Jul 13, 2017 3:37:40 PM

What to think about before you buy

Topics: Properties for sale, private sale, new zealand property, new zealand real estate, first home buyer, saving tips 0

There’s a lot to think about when buying a home – and if it’s your first time on the property ladder, it can seem a daunting prospect. Aside from the obvious questions you need to ask yourself – “will I be able to afford a mortgage?” “where do I want to buy and what type of property do I want?” – it’s important you carefully research the property you’re intending to buy before committing. Here are 3 ways you can do that.

Do your research

Before buying a property, it’s vital you find out as much as you can about it. You can do this in a number of ways.

1. A Title Search

A title search will provide you with all of the records held by Land Information New Zealand (LINZ) for a property at a particular time. Along with the owner details, a title search includes a legal description of the property, and any rights and restrictions against the property, like a mortgage or easements.

You should be able to get a copy of the title search from the real estate person handling the sale of the property, or you can request your lawyer obtain a copy for you directly from LINZ. Check the date of the title search to ensure it’s up to date.

2. LIM Report

A LIM (Land Information Memorandum) Report provided by the local council for a fee, shows the details for a property like the plumbing and drainage, historical information, and resource consents within 25 metres of the boundaries of the property.

The LIM Report will also show any building consents and code compliance certificates that have been issued for work carried out on the property. Using the LIM report to check any work that has been carried out by the owner without notification to the local council, could highlight potential issues you may have to deal with in the future.

3. Property Inspection Report

Having a qualified property inspector or engineer go over the property and look for any issues – like weather-tightness, wiring, plumbing and foundations – could save you thousands of dollars further down the line.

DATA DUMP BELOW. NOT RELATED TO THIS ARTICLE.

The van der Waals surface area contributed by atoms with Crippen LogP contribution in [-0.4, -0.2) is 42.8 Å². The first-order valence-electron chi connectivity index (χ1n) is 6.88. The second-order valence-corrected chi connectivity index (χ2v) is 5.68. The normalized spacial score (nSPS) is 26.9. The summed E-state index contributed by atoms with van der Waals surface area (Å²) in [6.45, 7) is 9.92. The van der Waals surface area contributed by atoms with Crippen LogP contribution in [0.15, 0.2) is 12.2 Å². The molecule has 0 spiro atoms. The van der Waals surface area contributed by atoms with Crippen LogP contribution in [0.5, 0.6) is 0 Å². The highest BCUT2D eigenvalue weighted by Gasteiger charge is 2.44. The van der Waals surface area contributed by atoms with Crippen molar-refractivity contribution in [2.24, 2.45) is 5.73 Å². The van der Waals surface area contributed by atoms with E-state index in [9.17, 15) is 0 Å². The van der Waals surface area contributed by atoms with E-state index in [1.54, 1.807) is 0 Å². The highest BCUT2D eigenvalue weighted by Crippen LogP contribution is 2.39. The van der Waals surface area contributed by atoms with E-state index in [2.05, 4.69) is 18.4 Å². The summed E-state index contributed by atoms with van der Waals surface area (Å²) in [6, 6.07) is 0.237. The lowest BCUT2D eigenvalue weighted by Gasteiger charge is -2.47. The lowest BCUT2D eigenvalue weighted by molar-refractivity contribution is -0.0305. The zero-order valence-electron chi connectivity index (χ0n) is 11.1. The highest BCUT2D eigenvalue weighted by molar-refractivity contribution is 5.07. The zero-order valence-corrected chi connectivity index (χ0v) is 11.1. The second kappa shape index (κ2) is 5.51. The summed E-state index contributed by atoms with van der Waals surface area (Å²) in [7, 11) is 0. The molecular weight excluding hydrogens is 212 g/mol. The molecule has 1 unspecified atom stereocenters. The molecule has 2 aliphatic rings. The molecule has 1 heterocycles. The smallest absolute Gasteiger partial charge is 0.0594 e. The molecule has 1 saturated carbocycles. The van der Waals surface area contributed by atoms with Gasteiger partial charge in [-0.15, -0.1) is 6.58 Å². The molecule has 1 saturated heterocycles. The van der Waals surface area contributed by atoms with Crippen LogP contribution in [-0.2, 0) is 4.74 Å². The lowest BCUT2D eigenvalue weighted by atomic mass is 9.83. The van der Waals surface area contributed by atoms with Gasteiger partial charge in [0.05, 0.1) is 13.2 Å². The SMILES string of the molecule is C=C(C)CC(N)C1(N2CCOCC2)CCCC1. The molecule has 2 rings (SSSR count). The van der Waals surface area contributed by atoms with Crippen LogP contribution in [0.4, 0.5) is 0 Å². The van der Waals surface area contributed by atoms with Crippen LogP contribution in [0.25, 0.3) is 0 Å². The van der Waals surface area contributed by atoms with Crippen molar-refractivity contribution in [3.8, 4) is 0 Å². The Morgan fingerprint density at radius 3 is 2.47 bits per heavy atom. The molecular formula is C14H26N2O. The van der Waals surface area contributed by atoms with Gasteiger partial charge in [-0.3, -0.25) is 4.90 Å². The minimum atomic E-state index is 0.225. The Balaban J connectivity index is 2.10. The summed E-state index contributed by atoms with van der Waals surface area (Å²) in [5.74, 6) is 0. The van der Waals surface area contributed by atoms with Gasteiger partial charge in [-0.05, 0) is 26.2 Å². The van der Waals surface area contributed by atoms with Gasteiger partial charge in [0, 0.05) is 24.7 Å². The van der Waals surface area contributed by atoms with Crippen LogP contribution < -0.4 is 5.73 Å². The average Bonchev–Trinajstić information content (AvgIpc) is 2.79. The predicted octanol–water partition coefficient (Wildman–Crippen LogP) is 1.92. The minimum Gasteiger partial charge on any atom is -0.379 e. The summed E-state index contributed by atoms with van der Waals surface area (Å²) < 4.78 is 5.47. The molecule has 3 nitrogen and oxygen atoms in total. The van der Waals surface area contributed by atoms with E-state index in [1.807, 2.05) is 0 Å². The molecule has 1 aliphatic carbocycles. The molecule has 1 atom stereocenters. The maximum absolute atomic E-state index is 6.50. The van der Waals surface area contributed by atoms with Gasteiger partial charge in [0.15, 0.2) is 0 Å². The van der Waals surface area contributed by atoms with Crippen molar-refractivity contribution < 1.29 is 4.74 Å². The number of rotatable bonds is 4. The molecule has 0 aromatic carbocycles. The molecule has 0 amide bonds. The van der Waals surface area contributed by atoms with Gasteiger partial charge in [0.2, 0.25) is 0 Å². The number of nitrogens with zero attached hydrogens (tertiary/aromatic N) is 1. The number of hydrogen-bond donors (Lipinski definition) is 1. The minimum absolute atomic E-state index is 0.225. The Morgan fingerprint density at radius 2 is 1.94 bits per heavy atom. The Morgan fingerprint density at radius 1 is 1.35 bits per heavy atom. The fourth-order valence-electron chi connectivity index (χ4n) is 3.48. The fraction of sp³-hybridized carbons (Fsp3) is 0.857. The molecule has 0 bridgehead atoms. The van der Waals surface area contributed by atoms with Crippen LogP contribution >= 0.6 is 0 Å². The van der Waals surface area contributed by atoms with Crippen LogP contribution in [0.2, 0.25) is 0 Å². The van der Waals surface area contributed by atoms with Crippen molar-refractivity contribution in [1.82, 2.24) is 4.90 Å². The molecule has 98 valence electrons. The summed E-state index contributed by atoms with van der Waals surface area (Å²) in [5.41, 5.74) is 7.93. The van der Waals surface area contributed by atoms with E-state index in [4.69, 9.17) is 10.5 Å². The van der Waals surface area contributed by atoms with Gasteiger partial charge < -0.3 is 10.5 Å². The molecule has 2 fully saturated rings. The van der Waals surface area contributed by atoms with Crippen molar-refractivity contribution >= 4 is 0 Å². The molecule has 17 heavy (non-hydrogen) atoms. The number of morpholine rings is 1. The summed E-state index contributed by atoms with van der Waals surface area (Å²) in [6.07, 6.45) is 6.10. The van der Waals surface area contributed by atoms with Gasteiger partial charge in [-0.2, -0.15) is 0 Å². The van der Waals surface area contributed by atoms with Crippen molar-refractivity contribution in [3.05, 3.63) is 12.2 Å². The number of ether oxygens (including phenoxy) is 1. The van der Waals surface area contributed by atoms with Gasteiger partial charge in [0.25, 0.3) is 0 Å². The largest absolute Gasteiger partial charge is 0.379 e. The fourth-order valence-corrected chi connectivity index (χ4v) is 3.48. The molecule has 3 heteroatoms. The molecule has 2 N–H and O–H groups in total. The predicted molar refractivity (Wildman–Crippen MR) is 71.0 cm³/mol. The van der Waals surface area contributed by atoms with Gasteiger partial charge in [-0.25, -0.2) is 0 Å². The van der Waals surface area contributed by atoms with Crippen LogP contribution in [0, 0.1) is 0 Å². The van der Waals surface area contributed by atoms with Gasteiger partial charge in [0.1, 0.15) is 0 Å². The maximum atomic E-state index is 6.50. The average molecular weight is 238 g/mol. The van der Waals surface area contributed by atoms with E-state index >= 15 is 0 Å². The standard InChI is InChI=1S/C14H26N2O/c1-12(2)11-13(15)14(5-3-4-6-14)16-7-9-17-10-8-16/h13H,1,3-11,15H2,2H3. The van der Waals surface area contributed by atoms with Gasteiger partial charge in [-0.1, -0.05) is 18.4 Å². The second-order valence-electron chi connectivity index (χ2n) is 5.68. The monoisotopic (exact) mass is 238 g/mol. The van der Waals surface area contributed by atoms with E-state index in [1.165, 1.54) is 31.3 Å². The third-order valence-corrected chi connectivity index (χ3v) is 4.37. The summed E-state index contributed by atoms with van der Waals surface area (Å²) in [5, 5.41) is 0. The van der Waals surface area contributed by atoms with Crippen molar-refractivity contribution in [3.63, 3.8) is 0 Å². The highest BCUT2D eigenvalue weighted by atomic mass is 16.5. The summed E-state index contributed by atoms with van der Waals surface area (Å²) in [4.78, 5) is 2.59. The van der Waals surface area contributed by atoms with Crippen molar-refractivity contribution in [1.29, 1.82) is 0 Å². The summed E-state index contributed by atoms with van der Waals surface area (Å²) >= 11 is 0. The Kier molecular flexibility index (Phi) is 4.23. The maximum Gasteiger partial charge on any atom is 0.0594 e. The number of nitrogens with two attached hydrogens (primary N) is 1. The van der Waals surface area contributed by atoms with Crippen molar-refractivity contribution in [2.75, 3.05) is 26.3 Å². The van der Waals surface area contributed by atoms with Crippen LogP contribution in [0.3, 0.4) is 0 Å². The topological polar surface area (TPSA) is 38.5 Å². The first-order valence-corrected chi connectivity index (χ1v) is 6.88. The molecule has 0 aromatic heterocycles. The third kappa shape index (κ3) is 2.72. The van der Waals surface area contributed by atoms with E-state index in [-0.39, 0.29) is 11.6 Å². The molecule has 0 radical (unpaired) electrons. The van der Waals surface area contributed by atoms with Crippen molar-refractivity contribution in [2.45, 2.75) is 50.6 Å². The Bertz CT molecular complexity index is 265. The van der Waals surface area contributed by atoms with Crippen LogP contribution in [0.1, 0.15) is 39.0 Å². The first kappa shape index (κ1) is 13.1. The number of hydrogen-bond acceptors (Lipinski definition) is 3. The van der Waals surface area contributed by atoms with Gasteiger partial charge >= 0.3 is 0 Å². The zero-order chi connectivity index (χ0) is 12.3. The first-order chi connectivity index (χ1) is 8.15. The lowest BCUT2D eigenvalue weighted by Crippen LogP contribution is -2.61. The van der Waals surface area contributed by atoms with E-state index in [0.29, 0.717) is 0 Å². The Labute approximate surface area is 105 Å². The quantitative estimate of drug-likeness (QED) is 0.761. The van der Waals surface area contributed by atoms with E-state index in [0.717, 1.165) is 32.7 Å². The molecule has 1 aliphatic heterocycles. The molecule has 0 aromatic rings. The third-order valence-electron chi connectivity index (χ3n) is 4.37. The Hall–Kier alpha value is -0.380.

A property inspector will check:

  • Outside areas like the fences, driveways and paths, retaining walls and wash lines.
  • Under-floor area areas for structural defects; foundations, piles, timber framing.
  • Areas where there could be damp or mould; insulation, ventilation and ground moisture.
  • Services including plumbing, drainage, electrical.
  • Out buildings including garages, sheds, glasshouses and sleep outs.
  • Exterior cladding checking for weather-tightness, particularly around windows and doors.
  • Roof space and underside of roofing checking insulation and looking for any evidence that the property could be a “leaky building”.
  • Roofing materials, gutters and chimneys.
  • Checking each room to identify the condition of floor, walls and ceiling, along with the presence of services and systems.
  • Bathroom and kitchen fittings. 

Once the inspection is completed, you’ll be presented with a full report of the findings.

Big decision

Keep in mind your house is likely to be your biggest asset, so it’s worthwhile spending the time (and money) before you commit to ensure it’s the best investment you can make. If you’d like to find out your options for a mortgage, get in touch with a Mortgage Express adviser. 

References:

https://buyingahome.reaa.govt.nz/assets/pdf/REAA-Home-Buyers-Guide-2017-FINAL-150217.pdf


Disclaimer:

While all care has been taken in the preparation of this publication, no warranty is given as to the accuracy of the information and no responsibility is taken by Mortgage Express Limited for any errors or omissions. This publication does not constitute personalised financial advice. It may not be relevant to individual circumstances. Nothing in this publication is, or should be taken as, an offer, invitation, or recommendation to buy, sell, or retain any investment in or make any deposit with any person. You should seek professional advice before taking any action in relation to the matters dealt within this publication.

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